I sought to find my inner force through Institute B's second Changemakers workshop on "Authentic Leadership". Institute B is a Vancouver-based startup accelerator that provides guidance, funding and education to local entrepreneurs and their nascent companies. Institute B focuses on helping socially-conscious companies and people whom do not sacrifice making the world better for profit.
In our work lives, we are constantly asking questions, evaluating our options, and making decisions. This swirl of considerations can be overwhelming at times, and with so many questions to ask it can be hard to know which is more important. The most important career question you'll ever ask is only three letters long, but packs one heck of a punch. The question is...why?
Contrary to popular marketing ideology, we do not live in a multiple-screen world. My world is about one screen: whatever screen is in front of me. Too many brands continue to build digital ghettos where the Web, mobile, social and even e-commerce occupy and have their own, unique, strategies. This leads to brands that are wildly different across their platforms. To put it simply? These strategies are stupid. Here's why.
Using sustainability as strategy can drive change within a company's supply chain by engaging suppliers and service providers with the resulting savings running into the millions of dollars a year. A case in point: one of Canadian Tire's most popular products is a six-foot folding utility table, selling many tens-of-thousands a year. The company collaborated with its supplier on product redesign and packaging to use less raw materials to make and package the product.
During a poor economy, it can be a challenge for a business to increase profitability as competition for the "cautious consumer" intensifies and there is increasing pressure on margins. But a recession offers the perfect opportunity to question the way things have always been done -- and drive out waste and inefficiency. One of Jim's favourite slogans is: "a crisis is a terrible thing to waste."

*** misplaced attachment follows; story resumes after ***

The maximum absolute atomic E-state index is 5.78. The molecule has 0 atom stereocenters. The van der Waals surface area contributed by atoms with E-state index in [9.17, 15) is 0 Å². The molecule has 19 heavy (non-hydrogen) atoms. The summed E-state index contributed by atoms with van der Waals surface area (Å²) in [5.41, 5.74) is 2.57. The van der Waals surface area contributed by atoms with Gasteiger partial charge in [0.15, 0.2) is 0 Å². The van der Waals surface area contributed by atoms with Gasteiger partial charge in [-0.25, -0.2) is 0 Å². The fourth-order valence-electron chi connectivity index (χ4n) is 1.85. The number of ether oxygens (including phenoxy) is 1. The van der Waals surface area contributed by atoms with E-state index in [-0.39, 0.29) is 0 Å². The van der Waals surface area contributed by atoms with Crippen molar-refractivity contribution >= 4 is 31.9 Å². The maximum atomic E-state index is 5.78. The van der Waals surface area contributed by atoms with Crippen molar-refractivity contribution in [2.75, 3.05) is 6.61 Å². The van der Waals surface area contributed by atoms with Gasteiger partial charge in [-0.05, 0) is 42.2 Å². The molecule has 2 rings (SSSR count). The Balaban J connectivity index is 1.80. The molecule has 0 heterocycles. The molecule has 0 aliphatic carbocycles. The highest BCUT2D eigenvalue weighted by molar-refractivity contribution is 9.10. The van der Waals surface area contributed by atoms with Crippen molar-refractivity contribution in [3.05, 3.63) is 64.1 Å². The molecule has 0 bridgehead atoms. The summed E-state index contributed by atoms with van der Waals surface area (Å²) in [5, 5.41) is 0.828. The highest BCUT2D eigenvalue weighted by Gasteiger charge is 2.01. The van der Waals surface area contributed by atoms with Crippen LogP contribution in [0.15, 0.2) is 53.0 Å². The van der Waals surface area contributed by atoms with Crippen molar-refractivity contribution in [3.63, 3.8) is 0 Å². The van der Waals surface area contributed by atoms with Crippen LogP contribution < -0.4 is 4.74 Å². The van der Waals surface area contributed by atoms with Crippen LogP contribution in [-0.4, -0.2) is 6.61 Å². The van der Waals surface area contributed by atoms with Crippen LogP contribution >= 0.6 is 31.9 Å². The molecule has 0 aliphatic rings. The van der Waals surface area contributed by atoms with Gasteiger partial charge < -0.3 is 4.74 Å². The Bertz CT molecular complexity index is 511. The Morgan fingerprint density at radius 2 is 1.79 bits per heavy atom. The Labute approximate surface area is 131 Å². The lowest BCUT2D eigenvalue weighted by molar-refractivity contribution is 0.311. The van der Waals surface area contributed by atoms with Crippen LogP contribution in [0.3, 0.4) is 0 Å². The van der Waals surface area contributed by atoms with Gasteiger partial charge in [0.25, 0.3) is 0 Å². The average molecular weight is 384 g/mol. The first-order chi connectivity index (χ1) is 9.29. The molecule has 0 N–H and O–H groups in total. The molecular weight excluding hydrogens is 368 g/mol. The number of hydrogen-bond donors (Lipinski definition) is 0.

In just the energy efficiency (EE) field, $2 trillion can be invested by 2020 with an internal rate of return (IRR) of 17 per cent. To put that into perspective: that rate of return is better than investing in the stock market or in real estate over the long-term. Why aren't we executing some of these simple, economically viable -- in fact hugely profitable solutions?
Decades of experience have shown that environmental initiatives pursued in isolation of the economic benefit are largely immaterial. But when environmental objectives are framed as business strategy and tied to business operations and measured in terms of cutting cost and increasing profitability -- significant environmental benefits are generated. And so we believe that environmentalism can save business, as the more powerful engagement tool that business has at its disposal to drive innovation.